Developing businesses of the future, better workplaces and better outcomes
This report provides important insights from business leaders on both the various benefits of employee engagement and the ways to increase engagement.
It suggests that employee engagement is not just an optional extra, but should be a critical part of an organisation’s strategy.
The importance of employee engagement cannot be underestimated. Engaged employees are typically happy employees who feel an emotional connection to their employer and who feel motivated to perform at their best.
Engaged employees are more likely to remain with their employers for longer, deliver higher levels of customer satisfaction and, ultimately, boost an organisations’ bottom line.
In summary - employee engagement is crucial in helping businesses boost customer satisfaction, productivity and, consequently, their bottom line, which is why it should be ignored at leaders’ peril.
This report explores the complex concept of engagement and explains why it is essential that every business in pursuit of profitable growth needs to understand fully the fundamental drivers that help engage staff and help them to perform at their best.
To read the full report: Click Here
The presidential farewell address used to be a big deal. George Washington started the trend in 1796.
For many decades it was considered the most famous speech in American history. Students had to read it and memorise portions from it until another speech displaced it - The Gettysburg Address.
Although the Broadway hit, Hamilton, recently brought Washington’s speech back to public attention, we don’t celebrate presidential speeches like we used to. I wish we would.
Words have the power to move us. Words have the power to inspire us. Words have the power to unite us. The great speechwriter, Peggy Noonan, once wrote, “When big, serious, thoughtful things must be said, then big, serious, thoughtful speeches must be given.”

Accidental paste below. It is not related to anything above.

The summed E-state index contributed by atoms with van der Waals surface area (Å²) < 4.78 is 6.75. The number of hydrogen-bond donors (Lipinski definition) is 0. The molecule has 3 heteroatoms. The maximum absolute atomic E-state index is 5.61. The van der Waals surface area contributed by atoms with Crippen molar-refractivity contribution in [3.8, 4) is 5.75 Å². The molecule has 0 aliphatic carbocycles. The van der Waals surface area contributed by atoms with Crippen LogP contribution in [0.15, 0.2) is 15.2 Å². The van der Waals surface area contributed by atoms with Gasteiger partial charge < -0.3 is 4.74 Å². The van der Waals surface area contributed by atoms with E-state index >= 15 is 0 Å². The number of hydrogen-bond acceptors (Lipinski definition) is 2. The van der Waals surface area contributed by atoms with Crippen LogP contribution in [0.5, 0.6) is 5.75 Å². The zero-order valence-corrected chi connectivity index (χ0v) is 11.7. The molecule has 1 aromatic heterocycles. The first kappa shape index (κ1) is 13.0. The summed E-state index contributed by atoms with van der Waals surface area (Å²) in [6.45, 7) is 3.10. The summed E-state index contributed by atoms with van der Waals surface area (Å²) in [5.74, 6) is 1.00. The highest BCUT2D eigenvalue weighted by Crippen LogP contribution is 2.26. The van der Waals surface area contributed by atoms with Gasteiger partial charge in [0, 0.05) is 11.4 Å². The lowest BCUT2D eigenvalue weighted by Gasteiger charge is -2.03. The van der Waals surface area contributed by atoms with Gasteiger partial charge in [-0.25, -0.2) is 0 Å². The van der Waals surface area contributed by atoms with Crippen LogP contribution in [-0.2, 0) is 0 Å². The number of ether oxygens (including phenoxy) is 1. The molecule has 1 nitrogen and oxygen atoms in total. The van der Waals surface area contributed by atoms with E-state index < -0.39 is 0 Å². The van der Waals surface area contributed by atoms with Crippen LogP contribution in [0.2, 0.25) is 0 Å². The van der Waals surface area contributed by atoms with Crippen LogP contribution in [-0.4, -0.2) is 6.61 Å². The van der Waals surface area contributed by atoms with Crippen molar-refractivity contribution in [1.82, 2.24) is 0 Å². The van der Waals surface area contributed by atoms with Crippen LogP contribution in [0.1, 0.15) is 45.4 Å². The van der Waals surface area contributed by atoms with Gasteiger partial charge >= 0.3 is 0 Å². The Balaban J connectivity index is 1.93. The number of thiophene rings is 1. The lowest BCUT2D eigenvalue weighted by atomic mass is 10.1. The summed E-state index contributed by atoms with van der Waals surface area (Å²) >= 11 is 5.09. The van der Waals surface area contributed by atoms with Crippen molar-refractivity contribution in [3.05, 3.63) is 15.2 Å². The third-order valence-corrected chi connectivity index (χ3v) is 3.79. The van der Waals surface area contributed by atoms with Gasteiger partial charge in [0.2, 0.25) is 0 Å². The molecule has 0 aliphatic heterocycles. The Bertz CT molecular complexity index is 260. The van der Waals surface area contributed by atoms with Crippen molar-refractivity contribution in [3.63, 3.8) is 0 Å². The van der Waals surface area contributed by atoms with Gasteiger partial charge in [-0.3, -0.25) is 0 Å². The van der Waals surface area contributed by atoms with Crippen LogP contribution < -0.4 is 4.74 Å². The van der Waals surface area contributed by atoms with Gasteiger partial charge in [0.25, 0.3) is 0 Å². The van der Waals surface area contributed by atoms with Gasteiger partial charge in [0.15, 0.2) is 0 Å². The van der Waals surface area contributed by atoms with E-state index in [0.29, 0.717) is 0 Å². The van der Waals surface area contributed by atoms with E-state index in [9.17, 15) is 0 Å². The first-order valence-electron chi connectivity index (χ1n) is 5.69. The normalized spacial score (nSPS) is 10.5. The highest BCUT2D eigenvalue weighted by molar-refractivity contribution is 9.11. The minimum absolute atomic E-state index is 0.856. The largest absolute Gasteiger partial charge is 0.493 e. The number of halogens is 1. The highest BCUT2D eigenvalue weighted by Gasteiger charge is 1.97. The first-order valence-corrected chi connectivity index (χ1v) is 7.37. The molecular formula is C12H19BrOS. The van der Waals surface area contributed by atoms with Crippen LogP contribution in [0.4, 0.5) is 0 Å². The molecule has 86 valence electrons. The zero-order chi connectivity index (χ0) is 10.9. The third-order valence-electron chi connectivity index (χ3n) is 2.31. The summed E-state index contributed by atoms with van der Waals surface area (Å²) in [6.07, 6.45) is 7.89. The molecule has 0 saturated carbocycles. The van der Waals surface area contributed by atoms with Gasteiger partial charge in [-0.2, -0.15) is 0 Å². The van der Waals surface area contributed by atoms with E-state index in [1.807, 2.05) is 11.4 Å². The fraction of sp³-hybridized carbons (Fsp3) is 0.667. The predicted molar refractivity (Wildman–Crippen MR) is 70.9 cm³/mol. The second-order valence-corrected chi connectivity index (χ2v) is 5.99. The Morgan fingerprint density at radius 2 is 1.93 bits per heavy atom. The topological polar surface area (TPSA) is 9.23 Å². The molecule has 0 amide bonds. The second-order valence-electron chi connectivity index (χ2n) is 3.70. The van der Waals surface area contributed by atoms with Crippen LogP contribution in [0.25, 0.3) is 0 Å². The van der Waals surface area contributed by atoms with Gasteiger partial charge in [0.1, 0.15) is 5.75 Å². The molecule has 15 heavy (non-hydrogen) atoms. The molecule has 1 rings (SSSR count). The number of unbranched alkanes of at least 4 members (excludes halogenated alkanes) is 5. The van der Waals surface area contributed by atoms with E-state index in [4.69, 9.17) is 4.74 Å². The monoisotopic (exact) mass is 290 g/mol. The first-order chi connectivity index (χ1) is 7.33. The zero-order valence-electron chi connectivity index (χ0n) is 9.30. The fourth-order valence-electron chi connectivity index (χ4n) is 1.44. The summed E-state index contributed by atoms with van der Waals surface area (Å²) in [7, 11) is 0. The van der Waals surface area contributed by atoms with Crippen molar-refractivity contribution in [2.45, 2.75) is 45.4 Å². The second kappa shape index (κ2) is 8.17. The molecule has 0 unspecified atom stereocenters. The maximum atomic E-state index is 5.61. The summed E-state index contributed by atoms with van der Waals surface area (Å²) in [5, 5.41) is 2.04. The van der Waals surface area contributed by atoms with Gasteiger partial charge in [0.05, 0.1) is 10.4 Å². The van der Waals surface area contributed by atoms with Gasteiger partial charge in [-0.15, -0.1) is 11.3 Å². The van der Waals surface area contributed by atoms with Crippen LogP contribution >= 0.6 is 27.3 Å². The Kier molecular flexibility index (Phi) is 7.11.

When President Barack Obama left office he gave a big, thoughtful speech about serious things.
The Smile: Obama walks out with a brisk gait and an easy, wide smile. He makes eye contact with all parts of the room. Research shows that your audience will form an impression about you within seconds, before you say a word. Make your first few seconds count.
The Humour: After a long, sustained applause by fervent supporters in the audience, Obama had to get everyone settled. “We’re on live TV here, I’ve got to move,” he said with a smile. “You can tell that I’m a lame duck, because nobody is following instructions,” he said as the audience laughed before finally taking their seats. (more…)
Too often we don’t spend enough time clarifying what we’re really aiming to do before we move to action.
It’s all too easy to set objectives that are so general that we don’t know exactly what we’re trying to achieve, or whether we’ve achieved it.
A structured approach forces us to think more deeply and methodically about what we actually want. Perhaps the best known of these approaches is the SMART acronym. This is a practical, straightforward tool, which can be used for both professional and personal planning.
There’s quite a wide range of variations in the way SMART is defined, and in this quick guide, we outline one of the most popular.
The Confederation of British Industry (CBI) has said that employers need to take steps to “stamp out” sexual harassment in the workplace.